This is a discussion of seeing (and by extension, photography) under the pretense of a lens review. If you want to read about what it feels like to use this lens, this is your place.
Life Hack – The 30/30 Minute Work Cycle Feels Like Magic
“You might think it’s crazy and stupid, but it works for me,” he said. “I sit at my desk and work for 30 minutes without distraction, completely absorbed in my work. Then, after the 30 minutes are up, I drop whatever I’m doing and go do something fun for 30 minutes. During this relaxation time, I don’t think about work at all – I play games, write, whatever, but no work. After 30 minutes, I go back to my desk, rinse and repeat.”
Para-skiing?! Stomach-droppingly amazed to see this is a real thing.
Guy ordered the exact same business card from 5 of the top online printers on Google. Here’s what they’ve sent.
This was one of those weeks where I’ve been thinking about the language of digital, screens, surfaces and everything else that is doing stuff connected to a larger network. It’s kind of crazy how interconnected everything is yet hasn’t really taken connected with the majority of people out there. I suppose there’s some advantages to that though for those that are kind of impatient slow can feel like eternity. Should be interesting to see what sticks on the connected side versus hype of what’s being talked about today.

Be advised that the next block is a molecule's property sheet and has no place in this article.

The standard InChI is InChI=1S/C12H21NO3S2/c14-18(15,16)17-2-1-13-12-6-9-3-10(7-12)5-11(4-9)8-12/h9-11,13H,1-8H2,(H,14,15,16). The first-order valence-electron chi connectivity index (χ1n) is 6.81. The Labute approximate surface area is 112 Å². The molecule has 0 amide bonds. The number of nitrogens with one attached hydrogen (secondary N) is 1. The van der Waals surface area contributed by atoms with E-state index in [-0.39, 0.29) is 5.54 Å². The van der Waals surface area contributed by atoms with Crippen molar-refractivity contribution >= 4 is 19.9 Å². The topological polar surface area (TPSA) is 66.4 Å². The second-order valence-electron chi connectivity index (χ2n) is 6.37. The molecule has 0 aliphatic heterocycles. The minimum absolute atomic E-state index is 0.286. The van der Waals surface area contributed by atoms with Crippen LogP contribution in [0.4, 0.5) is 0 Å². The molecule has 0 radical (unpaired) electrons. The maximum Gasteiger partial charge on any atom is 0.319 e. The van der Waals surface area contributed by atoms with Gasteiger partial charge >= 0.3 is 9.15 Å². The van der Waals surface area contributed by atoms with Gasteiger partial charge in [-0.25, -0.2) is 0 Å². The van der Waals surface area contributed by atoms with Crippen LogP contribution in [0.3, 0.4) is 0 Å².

Presentation: What is Digital Creativity?
The arch of the story here is that ad agencies creative solutions are by default the product of the media of communication they use. The simple evolution of advertising creative supports this logic: when there was only print around, logos were important. With radio, slogans (jingles) took the center stage. With television, it became all about brand image communicated through the 30-second spot. Simply, creative has always been interchangeable with a specific media technology. Change this technology, and the rules of advertising creativity crumble. Why is this the case? Above all, it’s really hard to classify digital media as a communication channel. They are more of a behavioral platform. What is regarded as creative here? First, everything and anything that can modify, inspire, and introduce behaviors (think big behavioral platforms like Twitter, Foursquare, Facebook, or smaller ones like thousands of Tumblr blogs, individual Facebook profiles, or just about any tool we interact with or interface that we come across online). Second, what’s regarded as creative is something that’s an inherent part of our activities. Messages are not part of our behavior, and not only because they are interrupting whatever we are doing at the time. They are external to it simply because they are not part of interactions that form that behavior. Do I need to click on an ad to complete some task, like booking a trip, online? No. Do I need to click on it in order to connect with my friends? No. Do I need to see it in order to explore maps, look at the photos, or read blogs to get inspired? No.
Everything I’ve Ever Learned About Giving Design Critiques I Learned from Tim Gunn
I went through two years of studio critiques while getting my Master’s degree in design, and have been through dozens of them in the five years since then, but I can honestly say I’ve learned more about how to appropriately give design criticism from Tim Gunn, one of the hosts of the US television show Project Runway.
SEO & the Disappearing Self